With malice toward none


malice 1

And that is what it looks like on the wall of the Lincoln Memorial. It is one of the best-known paragraphs in American history. It was presented to a Republican Congress not at all ready to embrace it. The Republican majority in Congress at the time was called “Radical Republicans,” a designation no one ever gave Lincoln.

In the wake of the Charlottesville, Virginia catastrophe and particularly in the wake of President Trump’s vacillation in response to it, statues are coming down all over the country. In Helena, Montana, they are removing a fountain, of all things. These statues are called “Confederate statues,” although some are and some aren’t.

I’d like to reflect a little today about what kind of a response to all this will help us in the long run—I am aware that elections occur in the short run—and what a way forward might look like.  I am really eager to sense that there is some way forward.

Cherishing the Peace

I’d like to begin with a re-appreciation of President Lincoln’s goals. The fighting part of the Civil War (the War of Northern Aggression in many southern history texts) lasted another month after Lincoln addressed the Congress. The end of the war was imminent, but there was a lot of killing left to do and I read the first phrase of Lincoln’s admonitions to include all that killing. “Strive on,” he says, “to finish the work.”

But Lincoln wasn’t all that big on war and he wasn’t all the big on ending slavery. [1] He was big on ending the threat to the union and he didn’t mean, by that, just ending the secession. He wanted the wholeness back.

Which is why he went on to say he wanted to bind up the nation’s wounds. What wounds did the nation have? The president who offered to protect slavery in the states that currently had it—to protect it by a constitutional amendment —would not have sanctioned a crusade to remove all public notice of the Southern leaders. Nothing about that binds up the wounds of the nation. These men were patriots in their own minds and in the minds of many of their citizens, slave-holding and not. Let the wounds be bound up.

Lincoln also wanted to care for the veterans and their families. These are persons who need to be comforted and healed; not just the nation, but the people. Now it turns out that the best will in the world could not heal both the white victims of the war and the black victims of slavery. But the best will in the world also didn’t have much chance to try. Lincoln was assassinated the month after this address to the Congress and the Radical Republicans did not have the best will in the world.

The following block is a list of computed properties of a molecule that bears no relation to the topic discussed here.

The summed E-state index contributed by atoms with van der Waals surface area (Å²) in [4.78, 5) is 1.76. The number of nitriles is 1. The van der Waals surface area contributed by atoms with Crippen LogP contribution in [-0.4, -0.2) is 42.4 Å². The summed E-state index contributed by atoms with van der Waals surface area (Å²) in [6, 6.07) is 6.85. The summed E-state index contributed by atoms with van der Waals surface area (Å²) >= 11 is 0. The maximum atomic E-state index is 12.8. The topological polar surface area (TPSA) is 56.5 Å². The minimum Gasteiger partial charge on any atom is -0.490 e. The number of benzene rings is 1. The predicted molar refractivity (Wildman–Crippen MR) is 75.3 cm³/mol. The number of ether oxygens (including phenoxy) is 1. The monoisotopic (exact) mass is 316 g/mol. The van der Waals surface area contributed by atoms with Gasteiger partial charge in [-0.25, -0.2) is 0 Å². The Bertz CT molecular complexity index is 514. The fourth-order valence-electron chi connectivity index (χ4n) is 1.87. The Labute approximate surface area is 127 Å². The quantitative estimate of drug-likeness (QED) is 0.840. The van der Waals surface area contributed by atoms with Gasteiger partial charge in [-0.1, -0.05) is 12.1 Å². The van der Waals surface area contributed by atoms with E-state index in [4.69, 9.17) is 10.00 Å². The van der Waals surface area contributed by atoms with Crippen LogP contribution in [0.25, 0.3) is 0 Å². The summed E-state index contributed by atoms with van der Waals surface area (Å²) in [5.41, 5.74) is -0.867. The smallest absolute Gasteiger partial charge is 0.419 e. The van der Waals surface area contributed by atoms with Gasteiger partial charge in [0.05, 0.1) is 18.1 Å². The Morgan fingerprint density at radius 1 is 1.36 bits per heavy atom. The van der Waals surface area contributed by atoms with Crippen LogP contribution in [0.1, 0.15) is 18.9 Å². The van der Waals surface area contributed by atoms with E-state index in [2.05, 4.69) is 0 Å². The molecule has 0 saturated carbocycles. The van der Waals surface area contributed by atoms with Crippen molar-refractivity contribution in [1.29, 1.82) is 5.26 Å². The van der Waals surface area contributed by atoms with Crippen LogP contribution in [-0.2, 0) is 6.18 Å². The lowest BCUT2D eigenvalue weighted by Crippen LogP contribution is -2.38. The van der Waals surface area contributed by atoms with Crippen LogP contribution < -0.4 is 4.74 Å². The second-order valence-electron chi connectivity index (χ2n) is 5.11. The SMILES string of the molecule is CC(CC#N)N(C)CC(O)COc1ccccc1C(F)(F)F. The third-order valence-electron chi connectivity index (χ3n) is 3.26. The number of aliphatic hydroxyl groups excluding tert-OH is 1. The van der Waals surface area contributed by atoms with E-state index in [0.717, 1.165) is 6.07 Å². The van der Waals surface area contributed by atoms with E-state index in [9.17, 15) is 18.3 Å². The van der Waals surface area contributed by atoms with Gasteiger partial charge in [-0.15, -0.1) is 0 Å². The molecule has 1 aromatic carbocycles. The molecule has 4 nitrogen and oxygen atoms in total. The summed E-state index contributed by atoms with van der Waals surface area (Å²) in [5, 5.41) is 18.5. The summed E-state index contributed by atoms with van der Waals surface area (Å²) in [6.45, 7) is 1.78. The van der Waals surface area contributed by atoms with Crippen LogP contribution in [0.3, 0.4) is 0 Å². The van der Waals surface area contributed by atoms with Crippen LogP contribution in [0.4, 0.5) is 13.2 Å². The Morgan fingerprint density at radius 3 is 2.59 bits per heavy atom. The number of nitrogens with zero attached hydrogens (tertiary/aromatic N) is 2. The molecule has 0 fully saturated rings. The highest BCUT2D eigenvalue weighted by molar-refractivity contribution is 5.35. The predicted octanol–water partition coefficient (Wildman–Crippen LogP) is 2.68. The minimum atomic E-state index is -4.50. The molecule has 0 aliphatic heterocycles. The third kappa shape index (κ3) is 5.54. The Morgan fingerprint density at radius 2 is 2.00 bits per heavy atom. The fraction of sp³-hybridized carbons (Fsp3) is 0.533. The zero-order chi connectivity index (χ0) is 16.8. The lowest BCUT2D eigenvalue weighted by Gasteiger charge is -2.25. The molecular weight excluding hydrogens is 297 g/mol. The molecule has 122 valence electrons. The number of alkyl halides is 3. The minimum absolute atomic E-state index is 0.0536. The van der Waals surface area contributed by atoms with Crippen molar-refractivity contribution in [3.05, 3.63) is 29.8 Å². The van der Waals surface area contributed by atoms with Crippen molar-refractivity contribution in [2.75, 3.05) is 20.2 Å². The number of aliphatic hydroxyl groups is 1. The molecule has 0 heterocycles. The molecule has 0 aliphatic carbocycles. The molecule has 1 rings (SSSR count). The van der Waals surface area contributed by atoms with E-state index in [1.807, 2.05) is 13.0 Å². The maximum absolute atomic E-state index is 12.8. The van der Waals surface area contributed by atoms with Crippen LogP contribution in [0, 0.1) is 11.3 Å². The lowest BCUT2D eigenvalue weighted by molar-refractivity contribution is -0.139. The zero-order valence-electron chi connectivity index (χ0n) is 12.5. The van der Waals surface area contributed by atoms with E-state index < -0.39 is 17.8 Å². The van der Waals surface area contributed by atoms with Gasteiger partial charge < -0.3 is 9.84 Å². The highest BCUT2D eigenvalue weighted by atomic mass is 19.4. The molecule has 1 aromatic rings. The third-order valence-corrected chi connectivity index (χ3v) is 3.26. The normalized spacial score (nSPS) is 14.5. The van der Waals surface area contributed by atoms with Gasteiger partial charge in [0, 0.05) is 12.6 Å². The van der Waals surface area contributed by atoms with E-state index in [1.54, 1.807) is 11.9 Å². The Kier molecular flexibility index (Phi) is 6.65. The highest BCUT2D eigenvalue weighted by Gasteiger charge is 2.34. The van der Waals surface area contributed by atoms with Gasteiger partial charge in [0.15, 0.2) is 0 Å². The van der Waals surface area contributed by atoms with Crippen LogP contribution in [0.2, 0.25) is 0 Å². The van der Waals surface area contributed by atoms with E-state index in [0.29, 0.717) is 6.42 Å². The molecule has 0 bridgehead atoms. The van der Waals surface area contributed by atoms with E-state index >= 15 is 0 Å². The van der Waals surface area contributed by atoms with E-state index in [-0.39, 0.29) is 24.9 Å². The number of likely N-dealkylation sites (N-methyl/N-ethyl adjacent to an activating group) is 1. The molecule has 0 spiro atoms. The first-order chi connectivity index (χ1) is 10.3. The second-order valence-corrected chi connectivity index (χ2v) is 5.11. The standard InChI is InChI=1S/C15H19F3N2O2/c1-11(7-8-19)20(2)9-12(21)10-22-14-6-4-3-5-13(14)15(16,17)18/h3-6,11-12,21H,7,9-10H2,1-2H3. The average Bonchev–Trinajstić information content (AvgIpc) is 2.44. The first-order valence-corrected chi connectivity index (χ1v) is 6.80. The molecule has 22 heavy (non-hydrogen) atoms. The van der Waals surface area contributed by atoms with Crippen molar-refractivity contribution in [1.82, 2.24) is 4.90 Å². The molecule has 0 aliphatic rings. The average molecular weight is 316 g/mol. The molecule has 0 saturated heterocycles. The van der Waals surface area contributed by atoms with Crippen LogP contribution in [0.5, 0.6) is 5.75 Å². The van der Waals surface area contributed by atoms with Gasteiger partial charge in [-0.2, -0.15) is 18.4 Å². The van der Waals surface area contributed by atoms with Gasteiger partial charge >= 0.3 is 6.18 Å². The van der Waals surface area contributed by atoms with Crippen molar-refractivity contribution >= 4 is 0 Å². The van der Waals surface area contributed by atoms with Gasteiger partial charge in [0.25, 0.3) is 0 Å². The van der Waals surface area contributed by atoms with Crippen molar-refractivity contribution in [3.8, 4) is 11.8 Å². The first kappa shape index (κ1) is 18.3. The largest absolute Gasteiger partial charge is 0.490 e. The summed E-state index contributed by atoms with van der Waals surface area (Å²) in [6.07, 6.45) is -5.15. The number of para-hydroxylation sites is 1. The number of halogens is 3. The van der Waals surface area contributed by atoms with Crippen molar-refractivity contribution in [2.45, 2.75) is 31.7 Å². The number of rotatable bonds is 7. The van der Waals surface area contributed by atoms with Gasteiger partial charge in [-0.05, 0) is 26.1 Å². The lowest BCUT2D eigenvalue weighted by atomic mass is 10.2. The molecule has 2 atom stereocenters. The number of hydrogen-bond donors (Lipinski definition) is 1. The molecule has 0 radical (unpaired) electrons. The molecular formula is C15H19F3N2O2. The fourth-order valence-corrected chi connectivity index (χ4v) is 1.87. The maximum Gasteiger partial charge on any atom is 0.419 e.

malice 6So even Lincoln’s program under Lincoln’s leadership would have failed in the short run, but Lincoln wasn’t really in it for the short run. He calls, in the final clauses, not only to achieve a just and lasting peace among ourselves, but also to cherish that just and lasting peace. I don’t think Lincoln would have achieved it, but I do think he would have cherished it and I think that is where we have fallen down in our time.

I don’t think we cherish it anymore. And I think the failure to cherish it is at the heart of the festering cultural wound the South clings to and reveres.

Irish Nationalism

I spent some time in Ireland this year and one of things that surprised me was the fervor with which many Irish clung to their traditional culture, especially the music. Then I discovered that the English, in their centuries-long failure to subdue the Irish people, had tried to eradicate their culture. They already had complete dominion in political and economic spheres, but that apparently wasn’t getting the job done. Playing the Irish harp, for instance, or teaching the playing of the Irish harp were capital crimes.

malice 3I saw the result of that during my visit. Every way of embracing and cherishing Irish culture was at the same time a rejection of the Anglicization project. If it didn’t take all ten fingers to play the harp, I think one of those fingers, a finger with its own significance, would have been raised meaningfully against the English. That is the present day expression of all those years of denial and derogation.

So it didn’t work there either.


Now what narrative will rescue the heroes of the Southern story from the quagmire of treason and treachery? I don’t know. I have some ideas, which I will share in due time, but what I really care about is who is going to participate in the crafting of that story. If it is only the recalcitrant bitter-end whites, it will not be a tolerable story. If you add the moderate industrial and post-industrial leaders, it will be better, but still not robust enough to survive Klan violence. What is needed is the participation in the story by the victims. “The South” needs to be able to say, “This is our story and we will protect it.” That means it can’t ignore slavery, but it also means it can’t be about slavery.

Let me add two footnotes to this consideration. I have seen only one official German/Nazi malice 4(you see the problem) death camp. It was in Mauthausen, Austria [2] But I saw it twice because I took the Elderhostel bicycle tour twice and it was the historical site featured on that day. Before we went out to see the camp, we saw a film about the era and the camp itself. It wasn’t a preachy film, but the condemnation was consistent and powerful. The first time I sat through the film, these processes were attributed to “the Germans.” The second time, some years later, they were attributed to “the Nazis.”